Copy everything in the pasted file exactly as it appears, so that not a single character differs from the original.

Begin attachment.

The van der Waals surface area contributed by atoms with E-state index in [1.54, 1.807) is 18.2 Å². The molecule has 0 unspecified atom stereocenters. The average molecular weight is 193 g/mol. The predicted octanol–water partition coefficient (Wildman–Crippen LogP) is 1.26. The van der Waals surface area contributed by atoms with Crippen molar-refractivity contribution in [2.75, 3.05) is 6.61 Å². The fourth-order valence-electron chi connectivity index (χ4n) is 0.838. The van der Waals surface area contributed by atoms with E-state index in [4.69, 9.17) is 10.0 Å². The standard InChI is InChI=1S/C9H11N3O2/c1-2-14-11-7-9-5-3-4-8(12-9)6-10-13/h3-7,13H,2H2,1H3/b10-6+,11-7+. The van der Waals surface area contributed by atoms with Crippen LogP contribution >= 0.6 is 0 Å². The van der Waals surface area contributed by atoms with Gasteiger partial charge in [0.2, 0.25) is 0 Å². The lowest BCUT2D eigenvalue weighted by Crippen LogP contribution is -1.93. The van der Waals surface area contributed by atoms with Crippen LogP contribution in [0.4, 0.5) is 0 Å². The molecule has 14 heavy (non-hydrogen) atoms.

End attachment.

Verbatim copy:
The van der Waals surface area contributed by atoms with E-state index in [1.54, 1.807) is 18.2 Å². The molecule has 0 unspecified atom stereocenters. The average molecular weight is 193 g/mol. The predicted octanol–water partition coefficient (Wildman–Crippen LogP) is 1.26. The van der Waals surface area contributed by atoms with Crippen molar-refractivity contribution in [2.75, 3.05) is 6.61 Å². The fourth-order valence-electron chi connectivity index (χ4n) is 0.838. The van der Waals surface area contributed by atoms with E-state index in [4.69, 9.17) is 10.0 Å². The standard InChI is InChI=1S/C9H11N3O2/c1-2-14-11-7-9-5-3-4-8(12-9)6-10-13/h3-7,13H,2H2,1H3/b10-6+,11-7+. The van der Waals surface area contributed by atoms with Crippen LogP contribution >= 0.6 is 0 Å². The van der Waals surface area contributed by atoms with Gasteiger partial charge in [0.2, 0.25) is 0 Å². The lowest BCUT2D eigenvalue weighted by Crippen LogP contribution is -1.93. The van der Waals surface area contributed by atoms with Crippen LogP contribution in [0.4, 0.5) is 0 Å². The molecule has 14 heavy (non-hydrogen) atoms.